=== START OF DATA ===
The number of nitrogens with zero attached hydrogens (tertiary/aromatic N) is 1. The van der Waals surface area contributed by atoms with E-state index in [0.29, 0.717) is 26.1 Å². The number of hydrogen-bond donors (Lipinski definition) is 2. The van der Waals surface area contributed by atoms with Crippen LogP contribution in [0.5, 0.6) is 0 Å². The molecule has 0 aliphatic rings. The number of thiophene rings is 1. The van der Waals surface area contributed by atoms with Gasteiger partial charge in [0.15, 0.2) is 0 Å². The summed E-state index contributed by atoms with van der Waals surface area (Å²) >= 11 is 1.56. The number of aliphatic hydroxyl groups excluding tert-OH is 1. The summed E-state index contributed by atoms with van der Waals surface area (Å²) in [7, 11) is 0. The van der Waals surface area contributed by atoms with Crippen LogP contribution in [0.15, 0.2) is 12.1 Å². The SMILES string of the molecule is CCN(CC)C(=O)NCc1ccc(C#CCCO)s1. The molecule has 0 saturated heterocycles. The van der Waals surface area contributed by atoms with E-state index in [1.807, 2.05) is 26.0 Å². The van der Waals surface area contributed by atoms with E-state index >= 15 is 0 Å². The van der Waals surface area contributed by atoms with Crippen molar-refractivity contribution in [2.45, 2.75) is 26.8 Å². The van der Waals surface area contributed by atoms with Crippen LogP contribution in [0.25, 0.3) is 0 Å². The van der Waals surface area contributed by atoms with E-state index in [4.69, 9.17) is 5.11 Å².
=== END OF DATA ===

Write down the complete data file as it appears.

The number of nitrogens with zero attached hydrogens (tertiary/aromatic N) is 1. The van der Waals surface area contributed by atoms with E-state index in [0.29, 0.717) is 26.1 Å². The number of hydrogen-bond donors (Lipinski definition) is 2. The van der Waals surface area contributed by atoms with Crippen LogP contribution in [0.5, 0.6) is 0 Å². The molecule has 0 aliphatic rings. The number of thiophene rings is 1. The van der Waals surface area contributed by atoms with Gasteiger partial charge in [0.15, 0.2) is 0 Å². The summed E-state index contributed by atoms with van der Waals surface area (Å²) >= 11 is 1.56. The number of aliphatic hydroxyl groups excluding tert-OH is 1. The summed E-state index contributed by atoms with van der Waals surface area (Å²) in [7, 11) is 0. The van der Waals surface area contributed by atoms with Crippen LogP contribution in [0.15, 0.2) is 12.1 Å². The SMILES string of the molecule is CCN(CC)C(=O)NCc1ccc(C#CCCO)s1. The molecule has 0 saturated heterocycles. The van der Waals surface area contributed by atoms with E-state index in [1.807, 2.05) is 26.0 Å². The van der Waals surface area contributed by atoms with E-state index >= 15 is 0 Å². The van der Waals surface area contributed by atoms with Crippen molar-refractivity contribution in [2.45, 2.75) is 26.8 Å². The van der Waals surface area contributed by atoms with Crippen LogP contribution in [0.25, 0.3) is 0 Å². The van der Waals surface area contributed by atoms with E-state index in [4.69, 9.17) is 5.11 Å².